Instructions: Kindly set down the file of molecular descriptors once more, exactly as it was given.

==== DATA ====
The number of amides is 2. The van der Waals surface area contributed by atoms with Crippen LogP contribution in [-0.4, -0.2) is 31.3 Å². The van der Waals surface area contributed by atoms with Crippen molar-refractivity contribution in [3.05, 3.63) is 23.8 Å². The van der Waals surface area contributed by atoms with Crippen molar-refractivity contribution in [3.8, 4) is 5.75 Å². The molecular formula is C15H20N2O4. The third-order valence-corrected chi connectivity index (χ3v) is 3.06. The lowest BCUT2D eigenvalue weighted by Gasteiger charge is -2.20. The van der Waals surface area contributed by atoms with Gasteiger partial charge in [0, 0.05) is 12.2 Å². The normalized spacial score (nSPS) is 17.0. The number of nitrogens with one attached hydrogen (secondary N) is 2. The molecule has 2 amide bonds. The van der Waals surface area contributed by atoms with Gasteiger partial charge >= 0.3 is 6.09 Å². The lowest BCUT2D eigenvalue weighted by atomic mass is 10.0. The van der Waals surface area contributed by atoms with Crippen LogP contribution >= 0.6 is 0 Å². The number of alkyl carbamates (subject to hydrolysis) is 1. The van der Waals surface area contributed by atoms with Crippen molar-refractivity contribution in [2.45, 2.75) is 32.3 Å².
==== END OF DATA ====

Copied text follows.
The number of amides is 2. The van der Waals surface area contributed by atoms with Crippen LogP contribution in [-0.4, -0.2) is 31.3 Å². The van der Waals surface area contributed by atoms with Crippen molar-refractivity contribution in [3.05, 3.63) is 23.8 Å². The van der Waals surface area contributed by atoms with Crippen molar-refractivity contribution in [3.8, 4) is 5.75 Å². The molecular formula is C15H20N2O4. The third-order valence-corrected chi connectivity index (χ3v) is 3.06. The lowest BCUT2D eigenvalue weighted by Gasteiger charge is -2.20. The van der Waals surface area contributed by atoms with Gasteiger partial charge in [0, 0.05) is 12.2 Å². The normalized spacial score (nSPS) is 17.0. The number of nitrogens with one attached hydrogen (secondary N) is 2. The molecule has 2 amide bonds. The van der Waals surface area contributed by atoms with Gasteiger partial charge >= 0.3 is 6.09 Å². The lowest BCUT2D eigenvalue weighted by atomic mass is 10.0. The van der Waals surface area contributed by atoms with Crippen LogP contribution >= 0.6 is 0 Å². The number of alkyl carbamates (subject to hydrolysis) is 1. The van der Waals surface area contributed by atoms with Crippen molar-refractivity contribution in [2.45, 2.75) is 32.3 Å².